Perpie in Pinas 2017 – 4 Days in Coron, Palawan

kayangan lake
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Palawan, the Philippines: The Most Beautiful Island in the World
Conde Nast Traveler

It was originally voted as the number 2 island in the world according to its readers, but this article in Conde Nast Traveler appears to be playing favorite, as it placed Palawan even to the highest spot.

Who am I to say no and disagree, when I myself, together with my husband, finally came to visit Palawan. Coron in particular, which is a natural paradise on earth, we’re obviously impressed.

It’s no wonder Palawan ranked as the most beautiful island in the world this year, as the clear aquamarine water, limestone cliffs, and lagoons of the island province of the Philippines are only the most basic highlights. Palawan is home to nature reserves on both land and sea, with dolphins just offshore, marine gardens of giant clam, sea turtles nesting on white sand beaches, 600 species of butterflies, and lush palm forest like a Gilligan’s Island fever dream.
– Cynthia Drescher, Conde Nast Traveler contributing editor

Photos I put together from various sources that have spoken good things about Coron: thelostkids.ph, hisandhervoyage, outoftownblog, journeyfreaks, weekendsidetrip, luxeadventuretraveler, journeyera, jellyjourneys. Our shots don’t serve much justice that all I can say is— it’s better for you to see Coron for yourself!

Palawan: The Last Frontier

Dubbed as the last frontier of the country, Palawan is the largest island in the Philippines located between the South China Sea and Luzon group of islands.

Barely developed and untouched as of this writing, Palawan counts around 1,780 islands and islets. It features astonishing seascape every first-time visitors can be amazed on.

Stunning white beaches and turquoise lagoons, unique limestone rock formations, mountains, jungles and a diverse wildlife—all these make Palawan a dream destination for scuba diving, hiking, kayaking, island hopping, snorkeling, or just even chillaxing in this tropical place.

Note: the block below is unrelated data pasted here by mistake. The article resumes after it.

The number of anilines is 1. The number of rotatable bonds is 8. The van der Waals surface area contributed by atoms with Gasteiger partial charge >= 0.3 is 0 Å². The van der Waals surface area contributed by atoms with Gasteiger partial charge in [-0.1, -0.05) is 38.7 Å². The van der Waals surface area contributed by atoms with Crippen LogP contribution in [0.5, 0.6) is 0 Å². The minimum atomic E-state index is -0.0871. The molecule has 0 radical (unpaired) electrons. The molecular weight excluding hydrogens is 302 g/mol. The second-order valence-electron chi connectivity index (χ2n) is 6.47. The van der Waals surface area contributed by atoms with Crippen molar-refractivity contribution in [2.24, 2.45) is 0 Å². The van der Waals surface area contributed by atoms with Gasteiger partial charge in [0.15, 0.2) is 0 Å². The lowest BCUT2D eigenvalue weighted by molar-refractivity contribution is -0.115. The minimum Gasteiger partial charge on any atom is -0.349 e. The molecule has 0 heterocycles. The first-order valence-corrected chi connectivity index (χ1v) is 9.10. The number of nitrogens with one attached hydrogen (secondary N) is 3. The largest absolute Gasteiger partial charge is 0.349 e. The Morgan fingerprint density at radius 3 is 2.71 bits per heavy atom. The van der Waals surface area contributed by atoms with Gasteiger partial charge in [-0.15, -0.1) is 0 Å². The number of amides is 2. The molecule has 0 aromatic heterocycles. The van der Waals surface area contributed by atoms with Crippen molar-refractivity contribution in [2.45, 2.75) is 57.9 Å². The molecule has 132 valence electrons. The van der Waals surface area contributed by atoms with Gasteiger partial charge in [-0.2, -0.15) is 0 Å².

Coron & El Nido

Coron and El Nido are the two major places in Palawan that majority of all travelers want to visit. Given of course that Palawan constitutes many islands, the sea divides Coron and El Nido, thus making them not as easily accessible as everyone would think.

Here’s the map to give you an idea.


That’s Palawan. Coron is here…and El Nido is over there.

Both Coron and El Nido host limestone cliffs that create a wonderful karst scenery similar to Halong Bay in Vietnam.

The difference here is, Coron is more laid back and particularly more famous among the scuba diving enthusiasts for its well-preserved Japanese ship wreck. El Nido on the other, is becoming more of a go-to place for beach party-goers (the next Boracay or a better version, so they’d say).

Days Best Spent in Coron

Six days is what we actually spent in Coron. But I wouldn’t count the day we arrived, as we spent the whole day waiting for our flight from Manila. And of course the last day wouldn’t be counted either, as we left Coron early morning.

This leaves us with 4 days that were really spent touring around the town proper, island hopping, conquering the enchanting Coron, and chillaxing in our hotel resort.

So I’d say that the best way to enjoy Coron to the fullest is by taking these tour packages, which can be quite a lot and daunting when you have the least idea of what to expect. I will tell you more about it, but for now let me share with you first more about Coron.

About Coron

Coron is considered a municipality in Palawan that consists of a town sharing the eastern part of Busuanga island, an island that is really called as Coron, and over 50 islets in the Calamian archipelago, which stretches from Tara island in the northeast to Canipo island in the south, thus separating the South China sea from the Sulu sea.

Coron mainly thrives on fishing and tourism nowadays, but had former industries such as manganese mining and rattan and basket-weaving that had gradually declined due to the ensuing depletion of its natural sources.

Currently tourism is the top industry, thanks to its local beaches, dive sites, and other natural tourist spots. With a dozen sunken Japanese warships at depths between 10 and 40 metres, Coron is becoming a favorite diving destination in the world.

The Tagbanwas

The Tagbanwa, Calmiananen and Cuyonon tribes are the original Coron inhabitants. The Tagbanwa people in particular, is one of the oldest ethnic groups in the country. It is believed that they descend from inhabitants who lived over 20,000 years ago (called the Tabon man).

The Tagbanwa people were awarded ancestral domain over 22,000 hectares of land and sea in Coron island in 1998. Thus, it gives them the right to manage the area and preserve its rich marine and land resources, while continuing to live their lives according to their culture and traditions.

There are actually 13 lakes in Coron island but only 2, the Kayangan and Barracuda lakes, are open for public. The indigenous Tagbanwas are very cautious as they consider Coron island as a sacred ground.

Aside from fishing and tourism thanks to the entrance fees they earn, the Tagbanwas also gather Balinsasayaw nests, which is made of the bird’s saliva that can be found from cliffside caves. These nests are the important ingredient for the expensive and rare bird’s nest soup.

Coron Town Tour

A half day tour, this first package we took gives an option to explore Coron town by visiting its landmarks such as Mount Tapyas and Maquinit hot spring.

Lualhati Park & Coron Town Proper